Lawmaker prepares to do battle to boost cars' fuel efficiency

February 05, 1992|By Tom Bowman | Tom Bowman,Washington Bureau of The Sun

WASHINGTON -- A Nevada senator wants to see the average new car get 40 miles per gallon by the turn of the century. Detroit automakers and their allies on Capitol Hill want him to take a hike.

The controversial issue of boosting the fuel efficiency of cars was dropped from the energy bill now before the Senate. Democratic leaders feared the provision would derail the entire measure.

But Sen. Richard H. Bryan, D-Nev., the Senate's chief advocate of fuel efficiency, said he may push ahead with a separate bill this year that would require all automakers to make cars that get better gas mileage by 2001. The measure makes sense for the environment and consumers, he said, and would reduce America's reliance on foreign oil.

"Detroit has been mired with the same attitude to fight and resist it," Mr. Bryan said yesterday, shortly after lawmakers started debating the energy legislation. "I think it's a mind set, the same reason they fight air bags."

However, automakers contend that increasing fuel efficiency standards will require costly design changes and force them to build smaller, less-safe cars.

Under a 1975 law, the federal government mandated that an automaker's fleet average 27.5 mpg by 1985. Mr. Bryan's bill would raise mileage standards 20 percent by 1995 and 40 percent -- to 40 mpg -- by 2001.

In September 1990, Mr. Bryan's measure was supported by 57 senators, but it fell three votes short of the 60 needed to cut off debate and proceed toward a final vote.

The standard that was dropped from the energy bill would have boosted average fuel efficiency to 34 mpg by 2001. But the figure was not high enough for environmentalists and too high for pro-auto lawmakers, and failed to win either side's support.

Environmental groups say Mr. Bryan's 40-mpg standard would lower the amount of gasses thought to create global warming, while consumer groups say the measure would save a car driver $133 each year.

Increasing the average fuel efficiency to 40 mpg would save 2.5 million barrels of oil each day, Mr. Bryan said. But opponents are armed with competing statistics.

Jeff Conley, executive director of the Coalition for Vehicle Choice, said their statistics show a 38-mpg fuel efficiency standard would add $1,000 to the cost of a new car. It is doubtful consumers could recoup that amount through higher gas mileage, he said.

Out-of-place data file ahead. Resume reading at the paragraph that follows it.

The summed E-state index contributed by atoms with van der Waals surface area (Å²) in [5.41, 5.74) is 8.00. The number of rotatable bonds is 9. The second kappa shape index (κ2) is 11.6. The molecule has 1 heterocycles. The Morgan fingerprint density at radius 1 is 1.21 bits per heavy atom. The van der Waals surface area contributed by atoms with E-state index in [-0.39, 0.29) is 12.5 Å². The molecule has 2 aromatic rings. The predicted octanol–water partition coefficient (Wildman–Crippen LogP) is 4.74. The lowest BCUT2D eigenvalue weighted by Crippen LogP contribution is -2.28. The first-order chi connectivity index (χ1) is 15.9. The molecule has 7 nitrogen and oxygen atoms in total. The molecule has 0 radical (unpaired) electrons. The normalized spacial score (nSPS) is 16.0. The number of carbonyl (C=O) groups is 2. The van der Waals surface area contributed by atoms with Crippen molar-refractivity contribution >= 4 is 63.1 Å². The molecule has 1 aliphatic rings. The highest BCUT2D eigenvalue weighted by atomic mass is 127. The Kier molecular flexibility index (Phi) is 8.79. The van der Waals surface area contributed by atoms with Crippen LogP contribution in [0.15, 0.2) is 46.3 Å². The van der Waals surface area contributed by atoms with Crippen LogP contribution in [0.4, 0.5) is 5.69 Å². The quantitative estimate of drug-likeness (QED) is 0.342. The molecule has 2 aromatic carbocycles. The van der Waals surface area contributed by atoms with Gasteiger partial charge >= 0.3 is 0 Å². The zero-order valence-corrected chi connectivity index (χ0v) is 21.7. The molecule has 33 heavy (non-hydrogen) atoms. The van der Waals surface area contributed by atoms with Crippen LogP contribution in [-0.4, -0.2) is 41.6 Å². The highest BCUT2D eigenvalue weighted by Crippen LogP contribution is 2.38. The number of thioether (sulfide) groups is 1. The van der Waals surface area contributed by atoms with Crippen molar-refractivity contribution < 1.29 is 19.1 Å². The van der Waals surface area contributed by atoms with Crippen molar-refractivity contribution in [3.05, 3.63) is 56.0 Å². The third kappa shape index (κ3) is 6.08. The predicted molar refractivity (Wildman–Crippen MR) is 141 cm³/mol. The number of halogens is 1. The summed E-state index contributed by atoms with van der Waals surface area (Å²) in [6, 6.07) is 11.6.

The Bryan proposal faces strong opposition from the coalition, a lobbying group formed by the auto industry to fight new fuel standards. Besides forcing Detroit to build smaller cars, the group also says the proposal would reduce the availability of vans and pickup trucks.

The coalition is now running radio and TV ads in the Washington area warning of the dangers of the Bryan measure.

Meanwhile, lawmakers who have auto workers for constituents -- most notably Sen. Donald W. Riegle, Jr. D-Mich. -- say the requirements would force Detroit to spend tens of billions of dollars to make needed changes for the new regulations.

"I don't think any senator can support $70 billion in regulations on an industry that is ailing and may not survive," said one congressional aide, pointing to General Motors Corp.'s plans to lay off 74,000 workers over the next three years. "It's not a good time" to require better fuel efficiency.

Backers of the Bryan measure dispute the costs of the measure to Detroit. But they concede GM's layoffs and the sluggish economy may make lawmakers skittish about supporting the measure.

"I think it will be a very close vote," Mr. Bryan said.

There has been no vote on new fuel efficiency standards in the House. Advocates of Mr. Bryan's proposal wonder if they can get a bill past Energy and Commerce Committee Chairman John D. Dingell -- of Detroit.

Mr. Bryan and his supporters strongly dispute that higher fuel standards mean less-safe cars.

"I think that's a bogus issue," said the senator, recalling that Detroit made the same argument in the mid-1970s. "There's absolutely no reason we can't build an automobile that's fuel efficient and safe," he added, noting the Japanese are making such strides.

He is backed by a study from the congressional Office of Technology Assessment, which said automakers can improve fuel economy without a decrease in auto safety.

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